Wednesday, June 17, 2015
1. Highly Processed White Flours
After refining, processed white flours not only lose most all of their nutrients but they are also bleached with a chemical called chlorine gas. The EPA sites this gas as dangerous, irritant, that can be lethal. It is also very highly glycemic and bad for your blood sugar. Not only are they making us fat they might also be contributing to rising cancer rates.
2. Microwave Popcorn
Everybody loves a yummy bag of popcorn. Making it in the microwave is easy and convenient. Unfortunately, according to Wikipedia the bags of microwave popcorn are lined with perfluorooctanoic acid (PFOA). This chemical is also found in Teflon. Studies have shown that this chemical can be linked with infertility in women and exposure significantly increases risk of kidney, bladder, liver, pancreas and testicular cancers. Find more out at cancer.org.
Many microwave popcorns also still use diacetyl which Conagra stopped using due to employees using it getting lung cancer.
3. Artificial Sweeteners
If you have to avoid sugar, are on a diet or have diabetes you might be using artificial sweeteners. However, many studies show that people usually GAIN weight when using them and can make it harder to control blood sugar. More studies are coming out that show aspartame, when broken down becomes a deadly toxin called DKP. This breakdown of chemicals is known to cause certain brain tumors.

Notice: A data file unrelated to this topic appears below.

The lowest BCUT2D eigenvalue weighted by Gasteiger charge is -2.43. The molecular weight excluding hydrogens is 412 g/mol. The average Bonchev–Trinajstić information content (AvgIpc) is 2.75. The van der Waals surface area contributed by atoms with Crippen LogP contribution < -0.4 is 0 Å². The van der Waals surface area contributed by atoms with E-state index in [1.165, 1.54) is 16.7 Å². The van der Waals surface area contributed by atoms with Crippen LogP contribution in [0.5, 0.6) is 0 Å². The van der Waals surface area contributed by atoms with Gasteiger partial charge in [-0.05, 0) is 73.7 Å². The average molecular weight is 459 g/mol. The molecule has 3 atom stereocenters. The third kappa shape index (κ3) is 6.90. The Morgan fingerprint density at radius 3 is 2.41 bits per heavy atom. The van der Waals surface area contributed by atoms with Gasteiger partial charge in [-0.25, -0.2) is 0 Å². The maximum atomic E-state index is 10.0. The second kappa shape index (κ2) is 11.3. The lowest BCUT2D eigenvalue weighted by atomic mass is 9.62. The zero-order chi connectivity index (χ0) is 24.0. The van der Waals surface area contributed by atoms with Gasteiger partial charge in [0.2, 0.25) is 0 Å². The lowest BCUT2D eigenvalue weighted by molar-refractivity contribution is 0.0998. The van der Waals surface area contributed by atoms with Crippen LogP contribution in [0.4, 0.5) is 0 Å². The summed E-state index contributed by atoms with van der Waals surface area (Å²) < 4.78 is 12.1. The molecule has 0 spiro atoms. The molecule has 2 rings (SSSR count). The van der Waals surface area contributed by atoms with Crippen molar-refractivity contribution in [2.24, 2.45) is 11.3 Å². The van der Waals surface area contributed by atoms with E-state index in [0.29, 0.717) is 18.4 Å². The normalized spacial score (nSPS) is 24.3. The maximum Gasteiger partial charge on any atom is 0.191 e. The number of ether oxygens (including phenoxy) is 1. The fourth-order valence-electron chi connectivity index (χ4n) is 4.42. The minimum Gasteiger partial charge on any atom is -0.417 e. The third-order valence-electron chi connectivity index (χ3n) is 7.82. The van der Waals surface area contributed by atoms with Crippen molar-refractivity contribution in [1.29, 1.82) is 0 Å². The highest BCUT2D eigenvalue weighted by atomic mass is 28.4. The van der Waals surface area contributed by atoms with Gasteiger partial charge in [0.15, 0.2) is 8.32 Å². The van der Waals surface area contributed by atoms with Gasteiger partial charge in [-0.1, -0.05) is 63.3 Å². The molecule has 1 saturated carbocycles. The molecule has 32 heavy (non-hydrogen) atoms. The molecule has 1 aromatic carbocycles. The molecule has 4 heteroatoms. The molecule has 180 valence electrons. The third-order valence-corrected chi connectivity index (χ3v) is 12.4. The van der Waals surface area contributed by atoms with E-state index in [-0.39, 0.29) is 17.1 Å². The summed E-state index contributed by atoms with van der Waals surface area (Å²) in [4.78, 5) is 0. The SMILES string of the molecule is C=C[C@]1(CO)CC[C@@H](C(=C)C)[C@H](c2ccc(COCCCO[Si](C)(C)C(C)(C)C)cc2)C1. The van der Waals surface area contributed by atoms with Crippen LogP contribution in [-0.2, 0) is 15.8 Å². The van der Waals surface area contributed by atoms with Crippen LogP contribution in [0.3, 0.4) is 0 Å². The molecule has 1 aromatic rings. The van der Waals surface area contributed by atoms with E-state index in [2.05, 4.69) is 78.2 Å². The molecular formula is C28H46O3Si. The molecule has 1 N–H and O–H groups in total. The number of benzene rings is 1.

Many of us enjoy a nice drink now and then but over consumption of alcohol can lead to many health issues including diabetes, obesity and many types of cancers. A recent study showed that postmenopausal women who drank one drink per day or less had a 30% increase in breast cancer rates than women who did not drink at all. Alcohol is the 2nd leading cause of cancer following tobacco. Experts working with the World Health Organization Research on Cancer found evidence that alcohol is the main cause of mouth, esophagus, liver, colon, mouth, rectum, and female breast cancers.
5. Refined Sugars and Soda Pop
Many believe that refined sugars are the preferable food for cancer cells which helps them grow. High Fructose Corn Syrup being one of the main culprits because it is most easily metabolized by cancer cells. This puts most cakes, sodas, sauces, juices, etc. on the NO NO list.. Sorry sweet tooths!
6. Processed Meats